As a child, I developed very negative coping strategies for our sensory and emotional sensitivities. But as adults, I am beginning to grasp the importance of becoming sense aware and learning to listen differently.
I remember this episode with my mom. We were on vacation and I had to go to camp. I did not want to. As an adult I now understand that this was because a) because I needed time with my mom, b) I was overwhelmed but did not know it, c) I needed to socially rest, d) this was a new setting with a lot of stressed out children. As a child however, I did not have the insight nor words to explain this, so I fought my mom, screaming, refusing to go. She gently forced me. The result, I had to find a strategy to cope and turn of the intensity of the situation. So, I calmed down (at least on the outside), found the snack box full of chocolate (in France you get chocolate+ a fruit for snack) and ate all of them (enough for 30 kids). … I made myself physically sick which numbed my mind and was a way to show something was wrong……
A pattern I have repeated all my life. I learned to over “do” to cope by numbing my senses and under “feel” to not be emotionally overwhelmed. Over eat, work, etc…. I have always been told I am intense and I used to block my emotions because I was afraid of them. My anger was so powerful, people would get very frightened of me. As I learned to let go I can now express it and move on but the first five years of my eldest child, these repressive coping mechanisms became dominant as soon as I went back to work.
As an adult, the more I understand what HSP means, the more I realize how much of my life has been spend numbing my senses… The thing I now understand and that science has demonstrated is that each being (animals/humans/plants) has energy flows. HSPs feel these energy flows as forms of communication and forms of perceptions of their environments, just like sharks do with electro-reception. Except that in the case of HSP, this reception means sensing all energy as waves of vibrations. Here is an example of how electricity travels through air, (its flux).
Notice how the flux moves away from the source (which could be human) and bounces off the walls back into the space.Now if a human is standing in the wave’s path, it is touched and affected by it, just like these candles are by electrical or magnetic energy.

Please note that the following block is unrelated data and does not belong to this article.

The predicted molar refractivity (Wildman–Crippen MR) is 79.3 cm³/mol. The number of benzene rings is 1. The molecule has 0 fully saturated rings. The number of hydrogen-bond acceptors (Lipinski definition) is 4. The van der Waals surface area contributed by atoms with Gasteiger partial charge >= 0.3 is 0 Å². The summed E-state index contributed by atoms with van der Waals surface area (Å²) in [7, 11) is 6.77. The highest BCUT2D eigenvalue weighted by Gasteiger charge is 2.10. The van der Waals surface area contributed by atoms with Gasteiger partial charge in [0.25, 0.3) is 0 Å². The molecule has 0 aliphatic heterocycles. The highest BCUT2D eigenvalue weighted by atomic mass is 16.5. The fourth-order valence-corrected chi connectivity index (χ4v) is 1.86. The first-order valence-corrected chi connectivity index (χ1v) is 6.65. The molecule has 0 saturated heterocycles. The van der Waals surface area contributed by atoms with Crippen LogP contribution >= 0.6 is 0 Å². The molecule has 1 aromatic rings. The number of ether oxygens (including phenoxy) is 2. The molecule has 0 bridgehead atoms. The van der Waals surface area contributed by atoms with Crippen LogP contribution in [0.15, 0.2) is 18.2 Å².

When the energy is stressed, it moves faster and it can become a shock wave. Here is a sound wave example. Apply the principles explained in this video to people. A stressed individual can affect another via the speed at which the electro-magnetic vibrations/waves (energy) they release is moving through the air.since HSPs senses these things, it can be very painful to stand next to a person whose energy is stressed. Or, it can be a form of understanding and communication if we know how to listen to the energy flows/fluxes.
For instance, when I am overwhelmed chemically, when the wind touching my skin hurts. When I am not chemically overwhelmed and my skin is not working overtime to protect my organs and signal danger at any waves based stimuli, wind or the movement of air is something I use to understand my position in space. When I am overwhelmed I bump into walls, I can see it but not sense it in time, as I am moving too fast and not necessarily using my spatial sense.
But to an HSP, these vibrations and waves are only part of the meaning equation. Scientists have also discovered the mirror neuron as an essential evolutionary trait of humans. In this video, Marco Lacoboni, M.D., Ph.D., discusses data on mirror neurons that suggest that their role in intersubjectivity may be more accurately described as allowing interdependence. This interdependence shapes the social interactions between people. where the concrete encounter between self and other becomes shared existential meaning that connects them deeply. According to Francis Crick in this video , human consciousness exist outside of our bodies. While scientists in many fields are aware of this, we in the regular social world often do not know anything about this and believe we are a collective of consciousness and affect one another. According to physicist, Thomas Campbell, the nature of reality in terms of consciousness and spirituality is based on this. Objectivity and subjectivity are intertwined in our experiences and senses and can be a healthy force via self-realization.
But I have learned the hard way that when we are not mindful and walk the world unconscious of our impact on others, our collective force can be very toxic, particularly to children. When I am stressed, my children’s behaviors become very disruptive. When I am rested, they are calm. As my understanding of my sensitivities are increasing, I sense this “energy” in others as a sensation of waves. When someone is stressed, the waves are fast and furious, and hurt when they reach me, when they are rested, they are slow…. My husband has that effect on me when he is stressed and so do my children.
For instance, if I have an important meeting, my child used to get very stressed, until I realize he was mirroring my internal stress. The solution was simple once I understood the effect I had on my child. I learned to tell him I was stressed and that it was my emotions not his that he was enacting. The beginning of a solution is self-awareness, understanding how we each affect one another and then relearn how to communicate via the senses. For me qigong has been an awesome way to learn how to heal my body/mind/spirit.